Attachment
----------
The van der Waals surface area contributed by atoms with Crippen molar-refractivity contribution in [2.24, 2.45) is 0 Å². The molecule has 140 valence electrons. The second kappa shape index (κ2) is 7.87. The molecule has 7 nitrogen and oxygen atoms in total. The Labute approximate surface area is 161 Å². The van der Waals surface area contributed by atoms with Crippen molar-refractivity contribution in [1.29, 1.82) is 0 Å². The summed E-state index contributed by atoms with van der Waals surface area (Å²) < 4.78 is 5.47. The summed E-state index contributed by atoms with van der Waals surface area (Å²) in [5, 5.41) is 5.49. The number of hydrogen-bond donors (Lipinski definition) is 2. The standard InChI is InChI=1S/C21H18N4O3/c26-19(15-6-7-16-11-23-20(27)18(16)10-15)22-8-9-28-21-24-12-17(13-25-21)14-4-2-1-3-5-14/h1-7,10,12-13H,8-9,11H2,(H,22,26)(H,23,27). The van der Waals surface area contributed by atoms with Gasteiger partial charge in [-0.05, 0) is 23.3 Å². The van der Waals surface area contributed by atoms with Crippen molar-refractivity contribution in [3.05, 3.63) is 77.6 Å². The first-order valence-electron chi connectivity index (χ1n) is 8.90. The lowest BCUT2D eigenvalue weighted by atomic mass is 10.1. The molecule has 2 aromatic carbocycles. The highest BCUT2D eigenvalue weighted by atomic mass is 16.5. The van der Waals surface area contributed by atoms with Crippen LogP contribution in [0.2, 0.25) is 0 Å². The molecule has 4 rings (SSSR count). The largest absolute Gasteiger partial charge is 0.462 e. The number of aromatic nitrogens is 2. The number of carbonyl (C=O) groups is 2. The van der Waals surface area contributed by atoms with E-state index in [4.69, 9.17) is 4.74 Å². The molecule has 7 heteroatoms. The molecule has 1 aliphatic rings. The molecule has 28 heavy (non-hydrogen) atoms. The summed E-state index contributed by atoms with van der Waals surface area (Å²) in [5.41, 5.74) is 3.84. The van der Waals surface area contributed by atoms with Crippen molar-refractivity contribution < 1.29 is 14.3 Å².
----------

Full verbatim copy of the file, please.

The van der Waals surface area contributed by atoms with Crippen molar-refractivity contribution in [2.24, 2.45) is 0 Å². The molecule has 140 valence electrons. The second kappa shape index (κ2) is 7.87. The molecule has 7 nitrogen and oxygen atoms in total. The Labute approximate surface area is 161 Å². The van der Waals surface area contributed by atoms with Crippen molar-refractivity contribution in [1.29, 1.82) is 0 Å². The summed E-state index contributed by atoms with van der Waals surface area (Å²) < 4.78 is 5.47. The summed E-state index contributed by atoms with van der Waals surface area (Å²) in [5, 5.41) is 5.49. The number of hydrogen-bond donors (Lipinski definition) is 2. The standard InChI is InChI=1S/C21H18N4O3/c26-19(15-6-7-16-11-23-20(27)18(16)10-15)22-8-9-28-21-24-12-17(13-25-21)14-4-2-1-3-5-14/h1-7,10,12-13H,8-9,11H2,(H,22,26)(H,23,27). The van der Waals surface area contributed by atoms with Gasteiger partial charge in [-0.05, 0) is 23.3 Å². The van der Waals surface area contributed by atoms with Crippen molar-refractivity contribution in [3.05, 3.63) is 77.6 Å². The first-order valence-electron chi connectivity index (χ1n) is 8.90. The lowest BCUT2D eigenvalue weighted by atomic mass is 10.1. The molecule has 2 aromatic carbocycles. The highest BCUT2D eigenvalue weighted by atomic mass is 16.5. The van der Waals surface area contributed by atoms with Crippen LogP contribution in [0.2, 0.25) is 0 Å². The molecule has 4 rings (SSSR count). The largest absolute Gasteiger partial charge is 0.462 e. The number of aromatic nitrogens is 2. The number of carbonyl (C=O) groups is 2. The van der Waals surface area contributed by atoms with E-state index in [4.69, 9.17) is 4.74 Å². The molecule has 7 heteroatoms. The molecule has 1 aliphatic rings. The molecule has 28 heavy (non-hydrogen) atoms. The summed E-state index contributed by atoms with van der Waals surface area (Å²) in [5.41, 5.74) is 3.84. The van der Waals surface area contributed by atoms with Crippen molar-refractivity contribution < 1.29 is 14.3 Å².